Jack of All Trades: Working for Columbia

Jack of All Trades: Working for Columbia

Cubicle, sweet cubicle... the inside of the Learning Studio!

Cubicle, sweet cubicle… the inside of the Learning Studio!

Being a student is a full-time commitment, so it can be tough to support yourself financially while taking full advantage of your time in school. Luckily, you can blur the lines a little by working for Columbia! I’ve had more Columbia jobs than anyone I know – and this rundown represents just a fraction of what’s out there!

  1. Writing Consultant – My first and most long-term job is as a writing consultant (or tutor) at Columbia’s Learning Studio. Students book one-hour tutoring appointments with me, and I help them with everything from mind-mapping to grammar to MLA format. My weirdest request? A tie between “let me read this letter to my brother, and you tell me if he’d like it” and “I need grammar help on my fan fiction.” I’m also the Graduate Tutor Coordinator, which means that I hire, train, and mentor the graduate writing tutors here.
  2. Graduate Assistant (GA) for the Center for Book, Paper, and Print – This summer job had me working as shop tech for the bookbinding, papermaking, and printmaking studios. I painted tables, fixed presses, beat paper pulp, tended to the Papermaker’s Garden, sewed press covers, hung shows, archived prints… the list is never-ending! Much of what goes on at the Center is relevant to my future career – so I consider this one half job, half internship. I learned a lot about caring for the equipment that I’d like to own myself someday!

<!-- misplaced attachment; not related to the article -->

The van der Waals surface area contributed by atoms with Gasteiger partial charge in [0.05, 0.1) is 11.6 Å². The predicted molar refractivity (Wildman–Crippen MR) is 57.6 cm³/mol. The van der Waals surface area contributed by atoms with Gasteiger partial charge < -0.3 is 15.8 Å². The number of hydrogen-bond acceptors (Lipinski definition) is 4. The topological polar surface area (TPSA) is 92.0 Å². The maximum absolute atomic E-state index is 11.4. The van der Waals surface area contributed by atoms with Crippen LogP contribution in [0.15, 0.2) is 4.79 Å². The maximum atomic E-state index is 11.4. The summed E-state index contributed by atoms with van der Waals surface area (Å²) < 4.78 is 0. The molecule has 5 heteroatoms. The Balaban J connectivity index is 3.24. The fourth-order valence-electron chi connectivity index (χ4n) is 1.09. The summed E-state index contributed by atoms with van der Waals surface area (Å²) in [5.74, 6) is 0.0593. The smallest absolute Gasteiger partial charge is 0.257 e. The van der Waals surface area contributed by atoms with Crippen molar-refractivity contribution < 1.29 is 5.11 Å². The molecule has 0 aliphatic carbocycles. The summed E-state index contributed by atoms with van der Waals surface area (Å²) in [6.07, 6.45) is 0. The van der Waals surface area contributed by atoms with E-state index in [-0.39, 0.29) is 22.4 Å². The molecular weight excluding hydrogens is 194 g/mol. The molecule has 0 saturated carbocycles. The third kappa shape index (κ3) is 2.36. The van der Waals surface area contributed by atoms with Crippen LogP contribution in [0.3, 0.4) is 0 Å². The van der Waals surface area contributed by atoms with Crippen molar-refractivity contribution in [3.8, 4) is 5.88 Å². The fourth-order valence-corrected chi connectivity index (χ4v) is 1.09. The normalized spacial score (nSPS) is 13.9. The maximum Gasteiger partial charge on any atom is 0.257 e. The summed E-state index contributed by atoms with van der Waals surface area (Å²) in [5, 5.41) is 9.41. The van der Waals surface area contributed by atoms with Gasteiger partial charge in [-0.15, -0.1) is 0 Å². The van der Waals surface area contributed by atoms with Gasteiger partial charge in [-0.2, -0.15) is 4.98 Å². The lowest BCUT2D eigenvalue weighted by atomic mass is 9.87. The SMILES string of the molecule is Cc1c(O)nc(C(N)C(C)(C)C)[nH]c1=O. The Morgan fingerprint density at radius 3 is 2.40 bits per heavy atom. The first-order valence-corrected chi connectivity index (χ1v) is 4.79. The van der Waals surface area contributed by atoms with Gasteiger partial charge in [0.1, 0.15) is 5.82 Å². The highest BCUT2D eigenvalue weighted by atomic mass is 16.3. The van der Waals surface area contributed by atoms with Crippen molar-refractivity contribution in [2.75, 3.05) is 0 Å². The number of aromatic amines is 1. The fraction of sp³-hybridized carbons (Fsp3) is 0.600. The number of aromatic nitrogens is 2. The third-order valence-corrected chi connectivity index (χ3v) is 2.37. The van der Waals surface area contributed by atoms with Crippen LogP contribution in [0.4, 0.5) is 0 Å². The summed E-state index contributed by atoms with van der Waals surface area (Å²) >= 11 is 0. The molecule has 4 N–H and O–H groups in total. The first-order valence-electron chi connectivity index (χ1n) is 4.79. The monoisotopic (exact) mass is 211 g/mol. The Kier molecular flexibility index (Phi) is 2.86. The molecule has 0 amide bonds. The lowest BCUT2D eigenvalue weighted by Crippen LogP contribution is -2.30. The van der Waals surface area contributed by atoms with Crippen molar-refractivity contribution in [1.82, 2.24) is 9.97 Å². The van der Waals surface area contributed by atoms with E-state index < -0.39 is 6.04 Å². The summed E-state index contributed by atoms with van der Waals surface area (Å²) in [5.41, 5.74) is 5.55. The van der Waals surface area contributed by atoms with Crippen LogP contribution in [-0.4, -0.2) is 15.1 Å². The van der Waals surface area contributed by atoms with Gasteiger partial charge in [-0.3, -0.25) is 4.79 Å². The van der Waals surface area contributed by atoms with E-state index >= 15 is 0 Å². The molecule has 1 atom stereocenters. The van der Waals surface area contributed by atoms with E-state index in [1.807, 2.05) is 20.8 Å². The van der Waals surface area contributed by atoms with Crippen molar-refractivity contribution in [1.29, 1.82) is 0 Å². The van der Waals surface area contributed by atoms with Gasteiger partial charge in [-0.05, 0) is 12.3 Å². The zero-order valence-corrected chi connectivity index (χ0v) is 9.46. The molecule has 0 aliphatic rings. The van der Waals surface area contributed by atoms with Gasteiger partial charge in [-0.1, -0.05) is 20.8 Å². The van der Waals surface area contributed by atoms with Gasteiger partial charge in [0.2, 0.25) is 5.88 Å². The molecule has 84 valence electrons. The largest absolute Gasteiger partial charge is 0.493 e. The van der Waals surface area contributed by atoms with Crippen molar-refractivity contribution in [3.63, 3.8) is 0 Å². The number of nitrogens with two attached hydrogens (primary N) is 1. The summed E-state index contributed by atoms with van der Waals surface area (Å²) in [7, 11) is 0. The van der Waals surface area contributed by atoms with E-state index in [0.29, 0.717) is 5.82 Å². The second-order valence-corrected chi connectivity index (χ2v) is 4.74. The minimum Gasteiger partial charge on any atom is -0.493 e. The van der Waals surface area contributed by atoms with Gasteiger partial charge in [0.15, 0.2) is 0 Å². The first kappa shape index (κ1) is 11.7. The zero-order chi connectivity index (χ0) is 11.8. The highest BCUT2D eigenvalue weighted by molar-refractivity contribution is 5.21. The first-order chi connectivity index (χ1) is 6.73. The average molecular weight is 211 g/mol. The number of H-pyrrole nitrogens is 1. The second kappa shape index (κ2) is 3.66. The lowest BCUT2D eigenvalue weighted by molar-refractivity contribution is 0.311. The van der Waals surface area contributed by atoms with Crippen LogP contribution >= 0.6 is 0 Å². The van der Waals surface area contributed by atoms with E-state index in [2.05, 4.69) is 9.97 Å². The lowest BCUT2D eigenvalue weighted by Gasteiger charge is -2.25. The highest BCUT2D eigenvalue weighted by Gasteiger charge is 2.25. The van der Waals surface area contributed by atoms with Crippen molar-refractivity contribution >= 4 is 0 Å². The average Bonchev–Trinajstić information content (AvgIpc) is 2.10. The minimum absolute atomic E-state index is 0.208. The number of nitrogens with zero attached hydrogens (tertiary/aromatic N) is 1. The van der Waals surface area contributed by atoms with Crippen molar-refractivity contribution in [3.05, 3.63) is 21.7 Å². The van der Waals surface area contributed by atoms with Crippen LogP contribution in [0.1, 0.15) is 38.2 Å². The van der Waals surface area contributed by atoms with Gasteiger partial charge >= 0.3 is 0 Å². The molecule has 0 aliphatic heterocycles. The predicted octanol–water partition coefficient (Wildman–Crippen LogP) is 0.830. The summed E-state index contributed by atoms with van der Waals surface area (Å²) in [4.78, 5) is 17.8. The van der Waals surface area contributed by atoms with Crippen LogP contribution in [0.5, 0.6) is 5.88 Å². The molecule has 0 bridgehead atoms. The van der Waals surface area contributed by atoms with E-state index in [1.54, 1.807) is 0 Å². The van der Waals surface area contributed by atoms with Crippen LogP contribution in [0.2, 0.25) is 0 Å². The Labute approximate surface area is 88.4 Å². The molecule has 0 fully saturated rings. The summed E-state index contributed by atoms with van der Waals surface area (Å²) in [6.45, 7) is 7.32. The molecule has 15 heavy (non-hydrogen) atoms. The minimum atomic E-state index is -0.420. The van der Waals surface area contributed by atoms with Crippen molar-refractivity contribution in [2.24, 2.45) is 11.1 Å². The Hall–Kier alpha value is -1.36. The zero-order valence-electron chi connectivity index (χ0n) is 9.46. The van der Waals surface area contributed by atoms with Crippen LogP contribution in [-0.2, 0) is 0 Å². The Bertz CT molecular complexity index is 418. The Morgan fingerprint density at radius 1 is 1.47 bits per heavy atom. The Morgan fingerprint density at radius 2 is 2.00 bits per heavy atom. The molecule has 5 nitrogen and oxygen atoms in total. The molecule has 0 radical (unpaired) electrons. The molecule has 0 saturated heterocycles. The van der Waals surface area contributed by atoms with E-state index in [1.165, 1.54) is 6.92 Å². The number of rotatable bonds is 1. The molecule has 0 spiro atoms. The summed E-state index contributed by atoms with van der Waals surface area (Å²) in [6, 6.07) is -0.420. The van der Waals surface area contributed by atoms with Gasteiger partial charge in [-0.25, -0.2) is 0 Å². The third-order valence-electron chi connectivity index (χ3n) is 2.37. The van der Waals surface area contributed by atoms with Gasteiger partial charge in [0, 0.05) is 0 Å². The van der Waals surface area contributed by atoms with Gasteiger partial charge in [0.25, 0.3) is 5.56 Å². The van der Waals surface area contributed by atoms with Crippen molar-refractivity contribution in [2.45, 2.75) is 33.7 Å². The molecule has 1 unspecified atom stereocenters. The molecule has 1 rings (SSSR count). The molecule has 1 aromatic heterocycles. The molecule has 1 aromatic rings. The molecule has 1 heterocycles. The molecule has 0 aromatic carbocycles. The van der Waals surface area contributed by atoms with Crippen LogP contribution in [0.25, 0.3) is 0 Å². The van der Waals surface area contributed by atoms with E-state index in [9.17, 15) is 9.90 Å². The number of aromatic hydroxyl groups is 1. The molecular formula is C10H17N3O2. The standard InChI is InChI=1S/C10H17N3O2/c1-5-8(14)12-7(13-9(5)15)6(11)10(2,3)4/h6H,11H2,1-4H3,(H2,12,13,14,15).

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The bindery’s board shears after I had cleaned and repainted them. Good as new!

3. Print Assistant for Anchor Graphics – Another summer job! I was tasked with helping visiting artists-in-residence The Moving Crew to produce a limited-edition scroll. The gig only lasted as long as their residency – around two weeks – so we had to hustle in order to hand-print the collective’s whole project! This might be my favorite job I’ve held here: working for outside artists to make their creative vision happen. I even ended up contributing illustrations to the work!

4. Adjunct Instructor – That’s right, graduate students in the Book, Paper, and Print program have the opportunity to teach undergraduate classes in any of those three disciplines. This semester, I’m teaching Beginning Bookbinding. Every Wednesday, my class of twelve students and I meet in the Center’s bindery to learn new book structures, talk about book arts, and, inevitably, get glue all over our projects. No crying yet, though!

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A set of five books entitled “Wires,” work by my very talented student Laurel Hauges.

5. Graduate Ambassador – This is the job that I’m doing right this very second! That’s right, blogging for Marginalia is part of my duties as the Book, Paper and Print program’s Graduate Ambassador. I also tweet and attend student events, but my favorite part is definitely meeting up or corresponding with prospective students. Speaking with these artists, who may soon form Columbia’s newest cohort of book artists like me, is an absolute pleasure.

Working for Columbia ensures that your boss understands that being a student comes first – and hey, all that field-relevant experience on your resume can’t hurt, either!